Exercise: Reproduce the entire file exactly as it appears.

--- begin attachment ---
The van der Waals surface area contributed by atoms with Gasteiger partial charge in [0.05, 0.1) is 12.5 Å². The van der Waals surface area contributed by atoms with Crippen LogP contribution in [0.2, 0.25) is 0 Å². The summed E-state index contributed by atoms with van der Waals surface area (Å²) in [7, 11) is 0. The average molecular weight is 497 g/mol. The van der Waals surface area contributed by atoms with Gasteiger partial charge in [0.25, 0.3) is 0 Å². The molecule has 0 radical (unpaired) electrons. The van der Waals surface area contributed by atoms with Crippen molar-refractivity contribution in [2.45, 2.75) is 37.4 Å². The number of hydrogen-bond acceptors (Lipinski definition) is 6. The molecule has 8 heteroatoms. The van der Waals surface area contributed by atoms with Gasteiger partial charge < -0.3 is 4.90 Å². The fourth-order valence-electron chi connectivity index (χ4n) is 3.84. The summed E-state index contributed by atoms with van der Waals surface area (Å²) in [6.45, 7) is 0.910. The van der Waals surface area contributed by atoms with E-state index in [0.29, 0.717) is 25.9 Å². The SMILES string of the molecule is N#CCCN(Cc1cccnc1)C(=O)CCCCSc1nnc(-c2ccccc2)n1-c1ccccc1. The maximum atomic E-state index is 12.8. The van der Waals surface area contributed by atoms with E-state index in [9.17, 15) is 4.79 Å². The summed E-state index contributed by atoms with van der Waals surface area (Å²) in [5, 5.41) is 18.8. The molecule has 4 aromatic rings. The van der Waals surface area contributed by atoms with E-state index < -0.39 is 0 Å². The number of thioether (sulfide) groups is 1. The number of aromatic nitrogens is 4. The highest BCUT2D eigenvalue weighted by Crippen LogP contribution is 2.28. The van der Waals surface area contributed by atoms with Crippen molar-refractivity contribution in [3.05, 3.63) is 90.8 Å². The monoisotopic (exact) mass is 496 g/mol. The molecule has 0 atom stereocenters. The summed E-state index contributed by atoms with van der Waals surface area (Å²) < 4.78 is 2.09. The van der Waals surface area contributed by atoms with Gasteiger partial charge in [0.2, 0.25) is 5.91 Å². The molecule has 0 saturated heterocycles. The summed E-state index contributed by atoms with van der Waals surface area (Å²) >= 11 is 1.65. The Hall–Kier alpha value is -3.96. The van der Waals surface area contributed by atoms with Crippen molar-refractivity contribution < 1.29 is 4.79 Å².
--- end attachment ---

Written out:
The van der Waals surface area contributed by atoms with Gasteiger partial charge in [0.05, 0.1) is 12.5 Å². The van der Waals surface area contributed by atoms with Crippen LogP contribution in [0.2, 0.25) is 0 Å². The summed E-state index contributed by atoms with van der Waals surface area (Å²) in [7, 11) is 0. The average molecular weight is 497 g/mol. The van der Waals surface area contributed by atoms with Gasteiger partial charge in [0.25, 0.3) is 0 Å². The molecule has 0 radical (unpaired) electrons. The van der Waals surface area contributed by atoms with Crippen molar-refractivity contribution in [2.45, 2.75) is 37.4 Å². The number of hydrogen-bond acceptors (Lipinski definition) is 6. The molecule has 8 heteroatoms. The van der Waals surface area contributed by atoms with Gasteiger partial charge < -0.3 is 4.90 Å². The fourth-order valence-electron chi connectivity index (χ4n) is 3.84. The summed E-state index contributed by atoms with van der Waals surface area (Å²) in [6.45, 7) is 0.910. The van der Waals surface area contributed by atoms with E-state index in [0.29, 0.717) is 25.9 Å². The SMILES string of the molecule is N#CCCN(Cc1cccnc1)C(=O)CCCCSc1nnc(-c2ccccc2)n1-c1ccccc1. The maximum atomic E-state index is 12.8. The van der Waals surface area contributed by atoms with E-state index in [9.17, 15) is 4.79 Å². The summed E-state index contributed by atoms with van der Waals surface area (Å²) in [5, 5.41) is 18.8. The molecule has 4 aromatic rings. The van der Waals surface area contributed by atoms with E-state index < -0.39 is 0 Å². The number of thioether (sulfide) groups is 1. The number of aromatic nitrogens is 4. The highest BCUT2D eigenvalue weighted by Crippen LogP contribution is 2.28. The van der Waals surface area contributed by atoms with Crippen molar-refractivity contribution in [3.05, 3.63) is 90.8 Å². The monoisotopic (exact) mass is 496 g/mol. The molecule has 0 atom stereocenters. The summed E-state index contributed by atoms with van der Waals surface area (Å²) < 4.78 is 2.09. The van der Waals surface area contributed by atoms with Gasteiger partial charge in [0.2, 0.25) is 5.91 Å². The molecule has 0 saturated heterocycles. The summed E-state index contributed by atoms with van der Waals surface area (Å²) >= 11 is 1.65. The Hall–Kier alpha value is -3.96. The van der Waals surface area contributed by atoms with Crippen molar-refractivity contribution < 1.29 is 4.79 Å².